Barneys came under fire last week after several reports from customers who say they've been accused of thievery for shopping while black or Latino. Barneys CEO Mark Lee publicly apologized to the two African-American customers who claim they were profiled in the store, while at the same time insisting that this was all the NYPD's fault: “Our preliminary investigation has concluded that in both of these instances, no one from Barneys New York raised any issue with these purchases," he said. "No one from Barneys brought them to the attention of our internal security and no one from Barneys reached out to external authorities.”

The NYPD immediately contradicted that statement: “In both instances, officers were conducting unrelated investigations and took action based on information brought to their attention by Barneys’ employees while in the security room,” said NYPD spokesman John McCarthy. Last week, he told reporters, “[Barneys] notified the police they had suspicion about this purchase and this particular card. The cops get a complaint from the store. That’s what drives this.”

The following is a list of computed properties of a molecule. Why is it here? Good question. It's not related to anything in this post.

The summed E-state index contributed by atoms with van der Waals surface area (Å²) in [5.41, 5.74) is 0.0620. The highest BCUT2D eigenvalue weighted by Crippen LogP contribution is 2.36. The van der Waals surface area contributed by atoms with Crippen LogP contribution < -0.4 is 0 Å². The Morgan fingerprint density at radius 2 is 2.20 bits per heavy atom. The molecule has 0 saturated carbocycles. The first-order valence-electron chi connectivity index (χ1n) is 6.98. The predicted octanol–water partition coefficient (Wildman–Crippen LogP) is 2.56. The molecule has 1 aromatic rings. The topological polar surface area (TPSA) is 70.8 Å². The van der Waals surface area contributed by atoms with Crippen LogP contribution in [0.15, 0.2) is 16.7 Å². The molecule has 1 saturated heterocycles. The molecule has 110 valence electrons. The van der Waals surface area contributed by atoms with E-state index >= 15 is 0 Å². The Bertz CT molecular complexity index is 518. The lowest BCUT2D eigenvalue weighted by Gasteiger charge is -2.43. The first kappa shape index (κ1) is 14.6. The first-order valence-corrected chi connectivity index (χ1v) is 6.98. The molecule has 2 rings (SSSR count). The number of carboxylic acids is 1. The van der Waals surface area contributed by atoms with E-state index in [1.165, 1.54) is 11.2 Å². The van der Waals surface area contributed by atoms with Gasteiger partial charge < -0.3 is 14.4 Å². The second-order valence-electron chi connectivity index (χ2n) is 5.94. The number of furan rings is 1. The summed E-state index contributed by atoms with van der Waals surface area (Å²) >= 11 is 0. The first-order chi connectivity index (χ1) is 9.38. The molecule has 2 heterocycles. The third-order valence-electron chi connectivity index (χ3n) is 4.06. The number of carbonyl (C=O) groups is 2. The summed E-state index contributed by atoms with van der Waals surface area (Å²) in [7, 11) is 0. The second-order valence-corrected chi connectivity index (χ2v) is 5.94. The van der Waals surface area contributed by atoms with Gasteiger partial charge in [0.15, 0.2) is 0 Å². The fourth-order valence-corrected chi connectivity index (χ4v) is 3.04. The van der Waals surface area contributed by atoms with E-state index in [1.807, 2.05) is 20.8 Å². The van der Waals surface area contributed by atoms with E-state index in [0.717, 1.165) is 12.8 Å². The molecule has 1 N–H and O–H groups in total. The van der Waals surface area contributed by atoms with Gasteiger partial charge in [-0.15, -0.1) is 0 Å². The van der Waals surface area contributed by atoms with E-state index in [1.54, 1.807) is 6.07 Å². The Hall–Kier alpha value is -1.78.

Lee's statement's came after an hour-long meeting with the Rev. Al Sharpton at the Harlem headquarters of his National Action Network. Sharpton had demanded a face-to-face with Barneys officials after Trayon Christian and Kayla Phillips both said they were detained while shopping in Barneys. “No one, and I mean no individual, should go through the unacceptable experiences described by Trayon Christian and Kayla Phillips,” Lee said. “We offer our deepest sympathies to both of them.”

To be sure, Barneys isn't the only company who has been accused of racial profiling recently: actor Rob Brown, who stars on HBO series Treme, says Macy's in Herald Square unjustly profiled and detained him in June, and now he's suing the company. In a new lawsuit against Macy's, plaintiff Ayla Gursoy, who is Muslim, claims she was detained and arrested while shopping in the Herald Square store on Sept. 18, 2010 (charges were later dropped). She also says that Macy's security guards worked on a quota system of five “arrests” per week, and nonwhite shoppers were identified by an internal “race code system."

The New York State Attorney General's office is now investigating all these allegations of racial profiling at both Barneys and Macy's. There will be a protest against Barneys today at East 61st Street & Madison Avenue at 4:30 p.m.